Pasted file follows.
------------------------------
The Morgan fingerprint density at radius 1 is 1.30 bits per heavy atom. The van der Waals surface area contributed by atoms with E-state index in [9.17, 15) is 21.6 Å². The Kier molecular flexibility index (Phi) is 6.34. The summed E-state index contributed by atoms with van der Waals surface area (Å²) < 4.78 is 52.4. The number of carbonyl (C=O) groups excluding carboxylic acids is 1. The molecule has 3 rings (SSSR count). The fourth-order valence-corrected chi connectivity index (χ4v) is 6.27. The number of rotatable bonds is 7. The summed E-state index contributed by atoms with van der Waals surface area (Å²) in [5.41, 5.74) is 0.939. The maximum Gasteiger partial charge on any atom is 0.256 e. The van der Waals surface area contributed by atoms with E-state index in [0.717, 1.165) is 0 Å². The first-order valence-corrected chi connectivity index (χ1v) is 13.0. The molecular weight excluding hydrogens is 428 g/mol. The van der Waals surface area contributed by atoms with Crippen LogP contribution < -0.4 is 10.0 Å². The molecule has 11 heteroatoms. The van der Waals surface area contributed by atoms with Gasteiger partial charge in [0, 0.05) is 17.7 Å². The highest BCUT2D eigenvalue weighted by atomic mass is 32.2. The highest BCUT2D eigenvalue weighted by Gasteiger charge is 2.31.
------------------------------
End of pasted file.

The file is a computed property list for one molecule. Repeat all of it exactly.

The Morgan fingerprint density at radius 1 is 1.30 bits per heavy atom. The van der Waals surface area contributed by atoms with E-state index in [9.17, 15) is 21.6 Å². The Kier molecular flexibility index (Phi) is 6.34. The summed E-state index contributed by atoms with van der Waals surface area (Å²) < 4.78 is 52.4. The number of carbonyl (C=O) groups excluding carboxylic acids is 1. The molecule has 3 rings (SSSR count). The fourth-order valence-corrected chi connectivity index (χ4v) is 6.27. The number of rotatable bonds is 7. The summed E-state index contributed by atoms with van der Waals surface area (Å²) in [5.41, 5.74) is 0.939. The maximum Gasteiger partial charge on any atom is 0.256 e. The van der Waals surface area contributed by atoms with E-state index in [0.717, 1.165) is 0 Å². The first-order valence-corrected chi connectivity index (χ1v) is 13.0. The molecular weight excluding hydrogens is 428 g/mol. The van der Waals surface area contributed by atoms with Crippen LogP contribution < -0.4 is 10.0 Å². The molecule has 11 heteroatoms. The van der Waals surface area contributed by atoms with Gasteiger partial charge in [0, 0.05) is 17.7 Å². The highest BCUT2D eigenvalue weighted by atomic mass is 32.2. The highest BCUT2D eigenvalue weighted by Gasteiger charge is 2.31.